The heartbreaking story of an emotionally battered child delivered with captivating candor and grace.

Pub Date: Aug. 9, 2022

ISBN: 978-1-982185-82-4

Page Count: 320

Publisher: Simon & Schuster

Review Posted Online: May 31, 2022

Kirkus Reviews Issue: July 1, 2022

Did you like this book?

A blissfully vicarious, heartfelt glimpse into the life of a Manhattan burlesque dancer.

TANQUERAY

A former New York City dancer reflects on her zesty heyday in the 1970s.

Discovered on a Manhattan street in 2020 and introduced on Stanton’s Humans of New York Instagram page, Johnson, then 76, shares her dynamic history as a “fiercely independent” Black burlesque dancer who used the stage name Tanqueray and became a celebrated fixture in midtown adult theaters. “I was the only black girl making white girl money,” she boasts, telling a vibrant story about sex and struggle in a bygone era. Frank and unapologetic, Johnson vividly captures aspects of her former life as a stage seductress shimmying to blues tracks during 18-minute sets or sewing lingerie for plus-sized dancers. Though her work was far from the Broadway shows she dreamed about, it eventually became all about the nightly hustle to simply survive. Her anecdotes are humorous, heartfelt, and supremely captivating, recounted with the passion of a true survivor and the acerbic wit of a weathered, street-wise New Yorker. She shares stories of growing up in an abusive household in Albany in the 1940s, a teenage pregnancy, and prison time for robbery as nonchalantly as she recalls selling rhinestone G-strings to prostitutes to make them sparkle in the headlights of passing cars. Complemented by an array of revealing personal photographs, the narrative alternates between heartfelt nostalgia about the seedier side of Manhattan’s go-go scene and funny quips about her unconventional stage performances. Encounters with a variety of hardworking dancers, drag queens, and pimps, plus an account of the complexities of a first love with a drug-addled hustler, fill out the memoir with personality and candor. With a narrative assist from Stanton, the result is a consistently titillating and often moving story of human struggle as well as an insider glimpse into the days when Times Square was considered the Big Apple’s gloriously unpolished underbelly. The book also includes Yee’s lush watercolor illustrations.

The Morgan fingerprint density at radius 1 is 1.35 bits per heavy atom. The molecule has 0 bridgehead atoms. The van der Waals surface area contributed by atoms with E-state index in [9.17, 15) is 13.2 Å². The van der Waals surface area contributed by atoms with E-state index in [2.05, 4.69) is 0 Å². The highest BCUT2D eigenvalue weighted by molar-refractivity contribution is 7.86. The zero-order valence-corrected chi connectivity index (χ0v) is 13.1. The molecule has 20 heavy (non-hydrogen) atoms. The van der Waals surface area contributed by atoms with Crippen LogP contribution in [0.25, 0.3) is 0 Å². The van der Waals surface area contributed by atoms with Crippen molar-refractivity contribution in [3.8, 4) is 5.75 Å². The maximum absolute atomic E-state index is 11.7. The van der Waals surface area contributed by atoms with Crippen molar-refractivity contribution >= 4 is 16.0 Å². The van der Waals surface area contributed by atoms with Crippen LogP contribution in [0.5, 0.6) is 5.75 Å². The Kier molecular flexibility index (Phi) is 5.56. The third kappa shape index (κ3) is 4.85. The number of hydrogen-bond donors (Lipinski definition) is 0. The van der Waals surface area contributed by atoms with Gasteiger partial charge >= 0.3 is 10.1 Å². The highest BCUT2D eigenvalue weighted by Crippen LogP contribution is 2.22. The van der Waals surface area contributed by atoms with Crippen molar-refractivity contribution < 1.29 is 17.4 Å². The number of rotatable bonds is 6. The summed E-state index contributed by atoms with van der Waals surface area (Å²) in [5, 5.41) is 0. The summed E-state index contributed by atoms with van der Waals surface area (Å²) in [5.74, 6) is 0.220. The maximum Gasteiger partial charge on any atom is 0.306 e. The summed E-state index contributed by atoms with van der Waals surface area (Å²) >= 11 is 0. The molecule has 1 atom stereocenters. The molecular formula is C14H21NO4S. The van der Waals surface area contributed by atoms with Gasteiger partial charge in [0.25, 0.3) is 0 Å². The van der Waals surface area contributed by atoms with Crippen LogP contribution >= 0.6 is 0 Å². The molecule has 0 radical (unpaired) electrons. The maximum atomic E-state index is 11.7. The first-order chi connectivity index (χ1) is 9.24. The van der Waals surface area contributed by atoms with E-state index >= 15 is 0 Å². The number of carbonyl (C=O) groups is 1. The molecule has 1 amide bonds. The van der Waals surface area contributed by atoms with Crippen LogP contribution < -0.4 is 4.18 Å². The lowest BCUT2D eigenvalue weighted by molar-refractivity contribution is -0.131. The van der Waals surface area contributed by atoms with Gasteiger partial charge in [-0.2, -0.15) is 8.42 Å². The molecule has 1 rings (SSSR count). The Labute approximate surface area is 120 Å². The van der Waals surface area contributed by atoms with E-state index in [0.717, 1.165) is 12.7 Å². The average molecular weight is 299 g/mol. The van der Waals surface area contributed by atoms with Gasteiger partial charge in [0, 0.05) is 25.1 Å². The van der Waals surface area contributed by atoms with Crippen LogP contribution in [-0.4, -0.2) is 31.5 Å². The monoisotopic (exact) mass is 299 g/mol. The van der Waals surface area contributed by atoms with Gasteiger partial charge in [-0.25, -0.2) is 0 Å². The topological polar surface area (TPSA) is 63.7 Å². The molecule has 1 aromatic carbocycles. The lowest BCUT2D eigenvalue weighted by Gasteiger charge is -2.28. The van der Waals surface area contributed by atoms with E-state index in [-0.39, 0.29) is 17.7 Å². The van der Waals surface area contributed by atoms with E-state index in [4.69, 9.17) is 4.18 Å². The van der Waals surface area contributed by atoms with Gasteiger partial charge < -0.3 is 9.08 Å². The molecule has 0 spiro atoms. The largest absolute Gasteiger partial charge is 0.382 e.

A blissfully vicarious, heartfelt glimpse into the life of a Manhattan burlesque dancer.

Pub Date: July 12, 2022

ISBN: 978-1-250-27827-2

Page Count: 192

Publisher: St. Martin's

Review Posted Online: July 28, 2022

Did you like this book?

No Comments Yet
more